“But hold on”, I hear the mathematicians amongst you say. “Your sums can’t be right, if each person with, say, British ethnicity has so many ancestors, this island would have sunk under the weight of some many millions of people!”. That is very true, and the answer helps explain how in some families strong likenesses prevail: marriage between cousins.
As soon as a cousin marries a cousin, the number of their offsprings’ ancestors halves, and the chances of any particular gene being passed on doubles. This causes an event called pedigree collapse. The same is of course true to a lesser extent, when second or third cousins marry. The amount of an individual’s pedigree collapse is expressed by biologists as a coefficient, depending on how many inter-family marriages have occurred in an individual’s genetic history. You do the maths, my head is spinning, so I’ll pass.
But marriage between cousins carries risks. Bad genes which carry high risk of disease are offset when paired with a healthy gene from an unrelated ancestor. But with cousins, you have a far higher chance of two copies of the same bad gene being inherited from both mother and father.
Fall of the Habsburgs
You have only to look at the sad case of Charles II of Spain, last of the Habsburg kings. He was physically disfigured, with a head, jaw and tongue so misshapen he couldn’t eat properly, and he constantly drooled. He was intellectually disabled, and couldn’t walk unaided. His inability to rule was a direct cause of the fall of the Habsburgs, as well the decline of Spain itself in the 17th century.
The cause of his terrible afflictions? Pedigree collapse, because the number of his ancestors was drastically reduced through inbreeding. His mother married her uncle. Both of his parents were products of marriage between cousins, and both sets of those cousins were in turn related.
In an effort to “keep the money in the family”, the Habsburgs unwittingly restricted the gene pool from which the next generation’s genes could be shuffled. That greatly increased the chances of inheriting pairs of “bad genes”, with not enough “good genes” in the mix to offset them.
Interestingly, biologists think the same type of pedigree collapse caused the health problems experienced by the Egyptian pharaoh Tutankhamen. He was unable to walk without assistance, had scoliosis of the spine, and suffered from several diseases. DNA testing of royal mummies indicate that his father and mother were brother and sister.
Under false pretences
When I was studying psychology at university, I went to a weekend seminar on social psychology. The program included a voluntary lecture – on the Saturday evening – entitled “Sexual practices in prehistory in relation to trimodal theory”. The lecture theatre was filled to capacity. Not that anyone was particularly interested in trimodal theory. Everyone just wanted the lowdown on caveman sex.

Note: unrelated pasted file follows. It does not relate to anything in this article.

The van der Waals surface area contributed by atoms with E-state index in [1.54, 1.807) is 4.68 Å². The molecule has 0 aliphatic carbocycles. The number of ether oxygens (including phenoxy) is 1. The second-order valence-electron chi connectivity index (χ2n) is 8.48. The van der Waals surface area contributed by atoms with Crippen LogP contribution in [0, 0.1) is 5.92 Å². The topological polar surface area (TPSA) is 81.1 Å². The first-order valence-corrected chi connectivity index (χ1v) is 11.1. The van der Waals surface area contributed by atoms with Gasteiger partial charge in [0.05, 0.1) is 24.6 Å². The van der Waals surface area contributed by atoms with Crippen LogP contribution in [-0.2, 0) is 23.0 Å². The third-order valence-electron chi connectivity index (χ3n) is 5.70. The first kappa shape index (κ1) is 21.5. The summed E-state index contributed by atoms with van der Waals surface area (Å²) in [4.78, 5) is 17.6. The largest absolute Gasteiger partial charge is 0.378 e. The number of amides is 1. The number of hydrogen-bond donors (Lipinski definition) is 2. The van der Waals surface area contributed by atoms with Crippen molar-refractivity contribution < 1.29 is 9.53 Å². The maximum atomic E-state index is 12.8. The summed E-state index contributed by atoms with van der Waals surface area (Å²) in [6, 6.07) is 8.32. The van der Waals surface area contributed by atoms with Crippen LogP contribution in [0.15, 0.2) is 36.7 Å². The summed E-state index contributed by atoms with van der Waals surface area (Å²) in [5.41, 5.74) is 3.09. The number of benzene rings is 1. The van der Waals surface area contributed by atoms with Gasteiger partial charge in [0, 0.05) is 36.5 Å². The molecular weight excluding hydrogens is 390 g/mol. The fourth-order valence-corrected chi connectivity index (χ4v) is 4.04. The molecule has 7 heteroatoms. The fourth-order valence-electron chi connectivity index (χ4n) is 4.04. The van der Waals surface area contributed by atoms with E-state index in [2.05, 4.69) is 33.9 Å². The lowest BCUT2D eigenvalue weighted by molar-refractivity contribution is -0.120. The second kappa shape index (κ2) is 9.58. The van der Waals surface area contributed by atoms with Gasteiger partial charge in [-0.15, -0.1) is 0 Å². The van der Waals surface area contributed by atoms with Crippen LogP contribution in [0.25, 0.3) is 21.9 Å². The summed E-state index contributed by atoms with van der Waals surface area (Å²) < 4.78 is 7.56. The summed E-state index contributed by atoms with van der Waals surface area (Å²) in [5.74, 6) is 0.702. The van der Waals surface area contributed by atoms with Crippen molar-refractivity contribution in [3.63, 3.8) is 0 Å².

The professor took great pleasure in telling us that he had deliberately lured us away from the bar on a Saturday evening, with his titillatingly-titled lecture. He was actually going to tell us how primitive societies ensured healthy diversity in the tribe’s gene pool. The elders chucked young men out into the wilderness, and encouraged them to join neighbouring tribes and pair up with likely young females in the new tribe. This would ensure that not too much inbreeding occurred, and so would keep the tribes healthy.
How ironic that so-called primitive people observed the impact of inbreeding, and took steps to avoid it, but more so-called sophisticated societies didn’t or couldn’t see the connection.
A little white lie
Way back in this post, I told a little white lie. Yes I know, I should know better. Our cells hold 23 pairs of chromosomes, but actually only 22 pairs are the results of random gene shuffling. The last of the pairs is the one that determines the sex of the baby. Each chromosome of that pair comes intact from its mother and father.
Women always have a pair of what are labelled X chromosomes, but men have an X (inherited from his mother), and and Y (from his father). If the baby ends up with an X from mum paired with an X from dad, the baby will be a girl. However, if an X from mum is paired with a Y from dad, then the baby will be a boy.